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These are intense times we are living through. Many people are seeking out psychedelic experiences to help cope with the drastic changes we face in our everyday lives.
The music you choose can significantly influence the outcome of your psychedelic experience. If you want to have a safe psychedelic journey at home, I encourage you to consider preparing a music playlist in advance to support a positive, transformational and healing process.
To help set the stage for a life-changing transformational psychedelic experience, it’s important to consider the following four factors that will have the most influence over your journey:
In this guide to curating a psychedelic playlist, we’ll dive into #4, exploring suggestions and factors to consider when curating a music playlist to support you through your next psychedelic journey.
In addition, you’ll also get access to four of my favorite playlists and a list of a few of the musicians I love listening to while I’m journeying. Feel free to swipe any of my entire lists and listen to them as is, mix and match between them, or modify and adapt them as you see fit to meet your particular musical preferences.
Music has this incredible capacity to shift our energy, raise our vibrational frequency, transform our entire state of being and inspire deep levels of healing in our lives. When combined with psychedelics, music can become even more powerful.
The music you listen to during a psychedelic journey can help you:
Yes, the music you choose to journey with can have that big of an impact on you. Songs can imprint your nervous system with a new pattern, encouraging a new way of being and a new way of perceiving, laying the foundation for transformation to unfold.
Having a pre-made playlist is an excellent way to set yourself up to go deep on your next psychedelic journey. The last thing you want to navigate while tripping is your electronic device. It can be disorienting, distracting, and even overwhelming to sort through your phone, looking for songs.
I personally like using Spotify Premium. It’s well worth the $10 a month to avoid ads and be able to download entire playlists to offline listening. Between offline listening and noise-canceling headphones with external button control directly on the headphone, you can put your phone on airplane mode while you journey, (which is highly recommended–trust me, you don’t want to trip and text!), and have minimal engagement with your phone altogether.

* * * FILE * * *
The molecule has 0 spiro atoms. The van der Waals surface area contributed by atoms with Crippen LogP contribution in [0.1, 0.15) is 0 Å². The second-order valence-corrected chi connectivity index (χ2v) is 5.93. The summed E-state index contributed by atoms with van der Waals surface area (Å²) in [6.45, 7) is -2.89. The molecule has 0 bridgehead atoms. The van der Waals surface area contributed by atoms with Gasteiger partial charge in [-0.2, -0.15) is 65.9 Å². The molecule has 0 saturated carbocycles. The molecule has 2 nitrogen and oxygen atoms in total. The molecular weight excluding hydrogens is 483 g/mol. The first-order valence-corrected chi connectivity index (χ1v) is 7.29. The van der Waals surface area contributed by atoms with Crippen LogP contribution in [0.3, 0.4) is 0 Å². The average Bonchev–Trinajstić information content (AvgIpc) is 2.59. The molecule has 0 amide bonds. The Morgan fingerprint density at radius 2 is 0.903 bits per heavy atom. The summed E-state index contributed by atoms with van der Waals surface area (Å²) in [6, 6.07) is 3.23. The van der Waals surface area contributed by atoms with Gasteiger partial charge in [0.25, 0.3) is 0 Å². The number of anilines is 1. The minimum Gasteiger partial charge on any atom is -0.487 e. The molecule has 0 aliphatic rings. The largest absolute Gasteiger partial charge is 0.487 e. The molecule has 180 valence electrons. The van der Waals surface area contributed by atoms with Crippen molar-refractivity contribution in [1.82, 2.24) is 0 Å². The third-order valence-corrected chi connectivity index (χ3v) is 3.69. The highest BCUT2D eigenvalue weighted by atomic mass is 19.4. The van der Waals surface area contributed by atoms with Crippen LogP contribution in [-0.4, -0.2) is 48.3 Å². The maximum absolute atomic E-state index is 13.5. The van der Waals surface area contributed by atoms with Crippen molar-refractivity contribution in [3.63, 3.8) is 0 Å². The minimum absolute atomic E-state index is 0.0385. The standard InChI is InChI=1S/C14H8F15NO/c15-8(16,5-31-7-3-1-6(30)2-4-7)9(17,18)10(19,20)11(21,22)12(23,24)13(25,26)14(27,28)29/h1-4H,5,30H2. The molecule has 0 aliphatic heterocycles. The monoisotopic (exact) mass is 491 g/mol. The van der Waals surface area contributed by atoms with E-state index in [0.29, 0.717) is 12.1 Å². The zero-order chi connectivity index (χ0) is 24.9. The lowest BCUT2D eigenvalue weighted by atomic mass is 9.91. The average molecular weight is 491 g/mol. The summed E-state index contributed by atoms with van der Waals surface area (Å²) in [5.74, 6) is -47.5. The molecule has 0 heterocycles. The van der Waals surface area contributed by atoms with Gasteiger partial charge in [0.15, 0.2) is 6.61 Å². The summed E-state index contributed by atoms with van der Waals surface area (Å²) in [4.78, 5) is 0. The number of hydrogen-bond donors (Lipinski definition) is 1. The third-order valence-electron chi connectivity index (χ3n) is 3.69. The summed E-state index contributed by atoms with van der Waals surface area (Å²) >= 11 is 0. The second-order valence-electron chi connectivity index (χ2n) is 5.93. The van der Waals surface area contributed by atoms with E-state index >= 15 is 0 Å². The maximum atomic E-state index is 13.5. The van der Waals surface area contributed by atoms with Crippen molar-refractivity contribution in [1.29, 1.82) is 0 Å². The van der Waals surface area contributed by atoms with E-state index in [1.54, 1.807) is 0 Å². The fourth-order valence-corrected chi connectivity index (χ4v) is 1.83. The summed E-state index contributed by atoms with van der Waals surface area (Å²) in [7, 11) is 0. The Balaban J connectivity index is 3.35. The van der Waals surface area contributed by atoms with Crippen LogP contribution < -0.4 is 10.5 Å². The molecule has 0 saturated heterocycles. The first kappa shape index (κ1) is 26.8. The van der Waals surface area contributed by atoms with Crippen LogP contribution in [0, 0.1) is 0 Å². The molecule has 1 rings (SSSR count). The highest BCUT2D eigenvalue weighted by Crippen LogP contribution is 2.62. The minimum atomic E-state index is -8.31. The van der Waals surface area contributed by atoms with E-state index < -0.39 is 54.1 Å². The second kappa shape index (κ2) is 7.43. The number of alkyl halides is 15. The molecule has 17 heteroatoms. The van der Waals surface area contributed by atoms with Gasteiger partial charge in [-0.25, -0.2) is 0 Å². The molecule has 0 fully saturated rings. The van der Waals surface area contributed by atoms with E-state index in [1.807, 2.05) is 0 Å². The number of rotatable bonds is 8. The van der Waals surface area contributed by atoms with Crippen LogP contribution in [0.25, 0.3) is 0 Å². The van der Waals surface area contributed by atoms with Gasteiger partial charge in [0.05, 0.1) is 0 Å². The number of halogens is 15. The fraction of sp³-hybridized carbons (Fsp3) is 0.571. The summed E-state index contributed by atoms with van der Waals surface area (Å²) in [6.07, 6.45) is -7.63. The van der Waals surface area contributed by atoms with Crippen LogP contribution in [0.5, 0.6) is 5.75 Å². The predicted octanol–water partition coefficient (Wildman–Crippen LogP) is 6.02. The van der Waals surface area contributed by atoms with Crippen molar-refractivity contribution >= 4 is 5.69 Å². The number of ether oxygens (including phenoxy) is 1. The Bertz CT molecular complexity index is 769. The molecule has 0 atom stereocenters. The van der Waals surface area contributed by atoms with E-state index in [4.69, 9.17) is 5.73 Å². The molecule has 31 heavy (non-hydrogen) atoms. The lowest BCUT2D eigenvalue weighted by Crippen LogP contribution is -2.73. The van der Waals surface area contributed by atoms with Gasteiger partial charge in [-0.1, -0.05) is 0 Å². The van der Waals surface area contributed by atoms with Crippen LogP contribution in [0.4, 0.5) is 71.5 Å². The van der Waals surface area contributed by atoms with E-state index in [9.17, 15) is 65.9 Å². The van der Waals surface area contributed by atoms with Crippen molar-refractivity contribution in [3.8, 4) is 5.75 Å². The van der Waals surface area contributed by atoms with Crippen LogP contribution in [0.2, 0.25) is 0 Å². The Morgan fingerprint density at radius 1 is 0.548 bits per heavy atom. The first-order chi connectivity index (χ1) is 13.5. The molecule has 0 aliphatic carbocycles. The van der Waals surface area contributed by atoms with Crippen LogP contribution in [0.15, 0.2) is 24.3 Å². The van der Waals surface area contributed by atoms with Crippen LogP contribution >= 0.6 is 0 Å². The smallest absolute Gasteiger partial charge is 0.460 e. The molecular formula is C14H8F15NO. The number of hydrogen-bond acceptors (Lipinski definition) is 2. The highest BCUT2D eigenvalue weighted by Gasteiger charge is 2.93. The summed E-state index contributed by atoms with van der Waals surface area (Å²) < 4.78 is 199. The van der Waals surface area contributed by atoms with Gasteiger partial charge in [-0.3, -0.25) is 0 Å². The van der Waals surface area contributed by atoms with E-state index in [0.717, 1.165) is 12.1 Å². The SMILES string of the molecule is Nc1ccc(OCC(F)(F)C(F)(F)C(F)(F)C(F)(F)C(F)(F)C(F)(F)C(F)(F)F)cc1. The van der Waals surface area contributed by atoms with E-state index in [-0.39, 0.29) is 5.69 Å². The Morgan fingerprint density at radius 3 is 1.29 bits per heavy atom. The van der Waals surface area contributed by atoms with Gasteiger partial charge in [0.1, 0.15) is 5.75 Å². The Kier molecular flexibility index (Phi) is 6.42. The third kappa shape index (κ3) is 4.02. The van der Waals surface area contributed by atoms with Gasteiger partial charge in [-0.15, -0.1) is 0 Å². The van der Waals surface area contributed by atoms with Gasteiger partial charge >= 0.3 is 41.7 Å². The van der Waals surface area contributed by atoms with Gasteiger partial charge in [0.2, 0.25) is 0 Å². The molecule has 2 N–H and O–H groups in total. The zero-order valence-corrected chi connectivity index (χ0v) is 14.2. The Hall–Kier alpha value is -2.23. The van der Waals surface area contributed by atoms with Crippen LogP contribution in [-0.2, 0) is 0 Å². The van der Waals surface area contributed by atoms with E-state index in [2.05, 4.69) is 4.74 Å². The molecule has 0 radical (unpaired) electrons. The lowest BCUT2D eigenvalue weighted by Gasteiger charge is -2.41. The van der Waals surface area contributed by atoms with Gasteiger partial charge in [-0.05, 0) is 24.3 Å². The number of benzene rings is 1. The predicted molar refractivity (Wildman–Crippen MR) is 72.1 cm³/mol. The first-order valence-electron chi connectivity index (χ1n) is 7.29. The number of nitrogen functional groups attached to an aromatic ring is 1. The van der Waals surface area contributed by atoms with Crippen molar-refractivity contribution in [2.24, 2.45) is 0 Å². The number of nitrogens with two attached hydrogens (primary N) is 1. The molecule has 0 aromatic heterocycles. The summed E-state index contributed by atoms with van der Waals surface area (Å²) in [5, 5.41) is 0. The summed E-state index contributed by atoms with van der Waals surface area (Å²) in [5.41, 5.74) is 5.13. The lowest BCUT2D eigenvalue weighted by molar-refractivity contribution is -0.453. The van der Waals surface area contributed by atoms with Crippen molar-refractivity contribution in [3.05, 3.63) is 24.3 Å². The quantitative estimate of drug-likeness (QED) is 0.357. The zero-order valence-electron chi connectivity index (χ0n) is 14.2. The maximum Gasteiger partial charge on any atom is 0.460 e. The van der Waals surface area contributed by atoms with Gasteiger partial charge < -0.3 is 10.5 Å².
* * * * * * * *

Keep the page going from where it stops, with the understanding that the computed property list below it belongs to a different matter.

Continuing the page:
We all know that music preferences vary widely, depending on which generation you belong to, where you grew up, and your personal musical taste. As a result, there’s not a one size fits all approach here. When creating your own playlist for your psychedelic trip, here are some things to consider:
Every psychedelic journey is unique; the journey itself can be a full spectrum experience and vary significantly from the opening of your ceremonial container to its closing. Within that variation, different music will be more appropriate depending on which stage of the journey you’re in and what emotional experience you might be going through.
If you’re having a moment of feeling anxiety, for example, then listening to something calming and repetitive like the natural sounds of rain, a mantra, or playing a guided meditation specifically for anxiety could be incredibly supportive. Sitting in silence might also be the most appropriate thing to do at that moment. Use your intuition, and follow the resonant frequency of what feels good and what doesn’t.
Psychedelics trips vary, but they also tend to follow a general time “arch” of experience. Of course, that arch will undoubtedly vary depending on the amount of psychedelic substance you ingest and how fast of a metabolizer you are.
Generally, for a 6 to 8-hour trip, you’ll likely peak somewhere in the middle and then gradually come down–although I know I’ve definitely experienced some curveballs in my day!
After I open my ceremonial container with a prayer or intention, I like to start my journeys and playlists off with either a guided meditation or brainwave meditation music without lyrics that I can sit with for at least 20-30 minutes and practice open-focus awareness (a meditation technique that I teach in my microdosing for flow online programs as well as at my AYA Visionary Retreats). This allows me to slowly drop into my center, relax my nervous system, and focus on my intention.
I generally start with slower, gentler music for the first 30 to 60 minutes. I often arrange my playlists so that I listen to specific songs that are deeply meaningful to my healing process during the peak of my psychedelic journey. This is because when we’re in an altered state of consciousness, that’s when we are the most susceptible and influenced by the messages in the songs we listen to.
Instead of my psychedelic playlists following the arch of an ecstatic dance set (if you’re familiar with this style) where it starts off slow, peaks, and then comes back down, I like to bring up the tempo of music after I’ve peaked because this is when I’ve cleared a lot of blocked energy and I want to continue learning by shaking and moving my body.